Do you live in an apartment or unit and own a dog? Here are some tips to help you and your dog.

Many people have bought or adopted dogs in the last 12 months. We all know what joy having a dog can bring, especially when you are working from home. However, when you return to work, especially for those who live in multi-unit dwellings your sweet canine companion can turn into a misbehaving dog whose barking and bad manners can disturb others. This can easily cause ill-will amongst even the most accommodating neighbours.

Here’s some tips for dog-owners who share living space in apartments, units, townhouses etc.

Before moving into your new residence, thoroughly check the unit and complex surroundings for potential dog hazards to ensure your dog’s safety.

Socialising your dog is essential in a busy, high-traffic environment. As soon as you move in, introduce yourself and your dog to your immediate neighbours. This lets your dog become familiar with the people, their voices, and their smells and as well any dogs they may encounter every day. The added benefit is if you get to know other canine-owning neighbours you may be able to care for each another’s dogs in the event of delays in getting home or holidays.

Be respectful of others. Before getting on an elevator, ask if everyone is comfortable with your dog riding along. If there is already another dog inside, wait for the next one or take the stairs. A small confined area can become a threatening environment for the dogs.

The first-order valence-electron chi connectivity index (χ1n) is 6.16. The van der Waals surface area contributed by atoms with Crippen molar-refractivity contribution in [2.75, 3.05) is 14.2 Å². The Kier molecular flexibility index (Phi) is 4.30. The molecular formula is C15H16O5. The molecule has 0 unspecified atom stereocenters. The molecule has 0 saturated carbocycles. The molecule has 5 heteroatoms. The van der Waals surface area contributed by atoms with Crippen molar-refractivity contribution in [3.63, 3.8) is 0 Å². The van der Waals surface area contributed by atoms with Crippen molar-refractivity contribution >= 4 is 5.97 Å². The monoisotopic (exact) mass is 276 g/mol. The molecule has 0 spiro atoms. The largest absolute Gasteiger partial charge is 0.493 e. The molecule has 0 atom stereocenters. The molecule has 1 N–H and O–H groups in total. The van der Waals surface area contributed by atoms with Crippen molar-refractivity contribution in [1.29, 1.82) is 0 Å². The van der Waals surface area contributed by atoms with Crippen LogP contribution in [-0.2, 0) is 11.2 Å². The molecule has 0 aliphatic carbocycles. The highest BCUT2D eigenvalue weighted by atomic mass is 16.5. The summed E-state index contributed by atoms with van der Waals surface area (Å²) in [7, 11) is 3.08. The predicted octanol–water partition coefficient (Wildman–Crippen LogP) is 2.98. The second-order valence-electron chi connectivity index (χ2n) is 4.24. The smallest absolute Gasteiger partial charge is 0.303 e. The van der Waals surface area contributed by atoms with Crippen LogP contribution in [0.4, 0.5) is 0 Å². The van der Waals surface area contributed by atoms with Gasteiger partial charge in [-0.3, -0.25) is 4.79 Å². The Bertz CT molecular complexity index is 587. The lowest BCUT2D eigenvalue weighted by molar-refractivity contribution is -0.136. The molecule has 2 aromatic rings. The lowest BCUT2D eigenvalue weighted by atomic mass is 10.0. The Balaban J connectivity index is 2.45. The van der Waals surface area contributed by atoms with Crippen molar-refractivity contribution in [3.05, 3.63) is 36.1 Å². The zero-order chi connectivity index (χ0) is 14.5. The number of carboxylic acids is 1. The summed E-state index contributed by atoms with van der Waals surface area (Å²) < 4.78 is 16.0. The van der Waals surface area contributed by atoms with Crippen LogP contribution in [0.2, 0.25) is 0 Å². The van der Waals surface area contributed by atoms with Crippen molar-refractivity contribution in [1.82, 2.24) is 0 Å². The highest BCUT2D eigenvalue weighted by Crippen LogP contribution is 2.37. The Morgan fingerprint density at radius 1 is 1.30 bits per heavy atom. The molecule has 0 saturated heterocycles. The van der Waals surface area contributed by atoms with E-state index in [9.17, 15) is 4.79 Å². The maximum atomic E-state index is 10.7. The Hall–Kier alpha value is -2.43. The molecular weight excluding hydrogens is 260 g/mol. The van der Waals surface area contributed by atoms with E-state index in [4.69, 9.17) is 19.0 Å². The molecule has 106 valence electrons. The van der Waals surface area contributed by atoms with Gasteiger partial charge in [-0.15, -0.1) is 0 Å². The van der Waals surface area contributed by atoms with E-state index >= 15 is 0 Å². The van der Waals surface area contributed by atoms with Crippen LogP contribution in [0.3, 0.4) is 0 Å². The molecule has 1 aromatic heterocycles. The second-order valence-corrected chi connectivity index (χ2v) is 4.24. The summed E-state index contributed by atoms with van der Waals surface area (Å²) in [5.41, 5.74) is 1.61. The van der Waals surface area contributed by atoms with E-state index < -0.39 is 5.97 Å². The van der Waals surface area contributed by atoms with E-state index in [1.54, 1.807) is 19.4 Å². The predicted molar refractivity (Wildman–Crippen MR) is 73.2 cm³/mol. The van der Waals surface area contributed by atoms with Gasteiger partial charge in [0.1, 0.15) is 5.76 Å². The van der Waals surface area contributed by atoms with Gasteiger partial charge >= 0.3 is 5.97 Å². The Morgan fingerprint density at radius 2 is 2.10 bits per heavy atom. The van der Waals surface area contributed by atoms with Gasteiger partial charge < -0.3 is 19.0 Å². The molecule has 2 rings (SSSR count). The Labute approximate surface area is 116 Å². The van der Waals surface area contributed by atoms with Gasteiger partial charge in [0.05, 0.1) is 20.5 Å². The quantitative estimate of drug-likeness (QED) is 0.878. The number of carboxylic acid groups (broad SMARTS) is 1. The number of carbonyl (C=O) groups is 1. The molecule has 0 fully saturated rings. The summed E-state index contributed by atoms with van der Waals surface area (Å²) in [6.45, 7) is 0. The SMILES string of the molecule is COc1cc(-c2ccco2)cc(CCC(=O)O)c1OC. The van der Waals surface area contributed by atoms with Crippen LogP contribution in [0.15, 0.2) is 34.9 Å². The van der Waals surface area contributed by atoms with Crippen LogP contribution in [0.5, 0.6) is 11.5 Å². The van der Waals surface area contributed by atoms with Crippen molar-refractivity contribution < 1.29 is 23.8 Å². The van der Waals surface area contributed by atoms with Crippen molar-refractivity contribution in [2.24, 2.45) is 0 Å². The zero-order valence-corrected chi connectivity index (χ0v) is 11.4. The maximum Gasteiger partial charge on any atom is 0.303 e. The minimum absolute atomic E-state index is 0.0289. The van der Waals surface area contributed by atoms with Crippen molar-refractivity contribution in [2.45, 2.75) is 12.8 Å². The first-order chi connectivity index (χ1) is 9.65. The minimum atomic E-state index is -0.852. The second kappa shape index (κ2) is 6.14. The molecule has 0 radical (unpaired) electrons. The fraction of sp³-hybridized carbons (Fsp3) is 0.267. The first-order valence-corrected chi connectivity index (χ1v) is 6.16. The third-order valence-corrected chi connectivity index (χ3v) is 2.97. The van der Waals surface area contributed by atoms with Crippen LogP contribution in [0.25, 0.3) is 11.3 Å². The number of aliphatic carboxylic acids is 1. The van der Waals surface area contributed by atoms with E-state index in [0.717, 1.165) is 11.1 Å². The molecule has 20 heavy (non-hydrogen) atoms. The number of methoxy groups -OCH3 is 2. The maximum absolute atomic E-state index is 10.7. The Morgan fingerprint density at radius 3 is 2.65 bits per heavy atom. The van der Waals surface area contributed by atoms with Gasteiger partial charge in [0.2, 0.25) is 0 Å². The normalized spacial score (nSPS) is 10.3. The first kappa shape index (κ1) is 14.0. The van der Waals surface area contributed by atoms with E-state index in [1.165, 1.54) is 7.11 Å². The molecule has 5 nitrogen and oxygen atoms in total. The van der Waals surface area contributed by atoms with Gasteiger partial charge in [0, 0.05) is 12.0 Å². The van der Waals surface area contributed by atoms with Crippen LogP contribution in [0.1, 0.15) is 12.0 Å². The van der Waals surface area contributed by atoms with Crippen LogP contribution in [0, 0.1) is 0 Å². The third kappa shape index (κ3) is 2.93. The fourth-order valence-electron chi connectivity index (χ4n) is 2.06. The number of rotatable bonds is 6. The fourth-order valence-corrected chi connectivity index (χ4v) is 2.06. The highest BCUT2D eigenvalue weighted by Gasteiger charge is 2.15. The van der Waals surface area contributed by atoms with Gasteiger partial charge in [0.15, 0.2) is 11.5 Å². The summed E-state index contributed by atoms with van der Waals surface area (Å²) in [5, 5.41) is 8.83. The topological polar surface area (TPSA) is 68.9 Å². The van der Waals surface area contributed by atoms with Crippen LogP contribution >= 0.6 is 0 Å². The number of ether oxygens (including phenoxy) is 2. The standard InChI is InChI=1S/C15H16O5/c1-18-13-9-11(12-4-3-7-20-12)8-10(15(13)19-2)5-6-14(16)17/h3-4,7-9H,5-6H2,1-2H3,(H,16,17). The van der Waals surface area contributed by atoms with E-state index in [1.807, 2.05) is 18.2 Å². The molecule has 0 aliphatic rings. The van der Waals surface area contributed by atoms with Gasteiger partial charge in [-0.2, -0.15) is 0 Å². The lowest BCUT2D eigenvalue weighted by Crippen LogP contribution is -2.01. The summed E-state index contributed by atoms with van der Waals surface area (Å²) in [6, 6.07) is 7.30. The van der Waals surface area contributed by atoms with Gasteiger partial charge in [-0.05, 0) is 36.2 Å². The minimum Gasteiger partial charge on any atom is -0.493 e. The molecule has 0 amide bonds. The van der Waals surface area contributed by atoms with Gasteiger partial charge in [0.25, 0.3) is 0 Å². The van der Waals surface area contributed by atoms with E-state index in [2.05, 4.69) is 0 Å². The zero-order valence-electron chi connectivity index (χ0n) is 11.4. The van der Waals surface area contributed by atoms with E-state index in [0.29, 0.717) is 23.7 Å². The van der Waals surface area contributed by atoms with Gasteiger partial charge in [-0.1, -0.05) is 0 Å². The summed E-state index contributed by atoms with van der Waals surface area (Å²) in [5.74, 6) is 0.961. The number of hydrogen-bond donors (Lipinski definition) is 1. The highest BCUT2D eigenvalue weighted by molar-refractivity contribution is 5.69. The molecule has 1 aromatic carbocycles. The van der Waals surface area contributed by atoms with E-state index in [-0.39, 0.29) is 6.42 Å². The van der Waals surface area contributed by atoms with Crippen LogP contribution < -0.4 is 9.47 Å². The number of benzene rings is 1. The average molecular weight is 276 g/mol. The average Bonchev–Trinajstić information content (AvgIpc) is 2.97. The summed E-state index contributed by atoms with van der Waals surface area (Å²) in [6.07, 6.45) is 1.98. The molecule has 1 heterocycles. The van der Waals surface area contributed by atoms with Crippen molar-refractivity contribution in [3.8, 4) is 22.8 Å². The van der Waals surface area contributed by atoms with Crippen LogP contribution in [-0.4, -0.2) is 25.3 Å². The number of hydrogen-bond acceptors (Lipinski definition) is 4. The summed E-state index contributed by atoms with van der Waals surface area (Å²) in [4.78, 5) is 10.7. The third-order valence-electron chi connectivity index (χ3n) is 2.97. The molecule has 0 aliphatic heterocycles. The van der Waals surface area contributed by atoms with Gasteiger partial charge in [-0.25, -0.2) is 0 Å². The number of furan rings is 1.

Always position yourself between your dog and passers-by in hallways and other public areas. Take extra care when walking on staircases. Small dogs may fall between the stairs or through the railings. In addition, you could trip on your dog as you both manoeuvre the steps. Train your dog to walk slowly by your side when on stairs, and to wait to give other residents the right of way.

Consider taking an obedience class or having one-on-one training with your dog,you’ll both learn a lot and be better neighbours. In addition, making your dog think expends as much energy as physical activity. Provide 10-15 minutes of training daily on basics such as sit, stay, come, and walking on lead. Doing this twice a day is even better.

If the weather is bad, practice obedience with your dog in the building’s hallways and lobbies (if safe), as well as at home.

Don’t let your dog become a nuisance barker. If it barks when you are at home, learn ways to manage this noisy behaviour to help you and your neighbours enjoy a quieter living environment. If there’s barking when you are away from home, consult you’re your local Bark Busters qualified dog behavioural therapist to learn how to stop the barking and keep the peace.

Consider crate-training your dog. Because dogs are descended from den-dwelling animals, a crate or pet carrier makes a natural shelter. Provide soft bedding and keep the crate in an area of your home where your dog feels most comfortable. Crating your dog when you’re not home ensures a safe environment, minimises the chances of  barking, and helps prevent them from causing damage. Avoid leaving your dog unattended or locked on an apartment balcony.

Get training that will help you understand your dog. Knowing your dog’s unique temperament and tendencies will help you to better control how they behave. A well-behaved dog is less likely to upset people and other pets in public places, will be more welcome at gatherings, and will enjoy a better relationship with everyone they meet. Plus, his good manners will reflect positively on you, his responsible owner.

A happy well behaved dog = a happy owner and neighbours!

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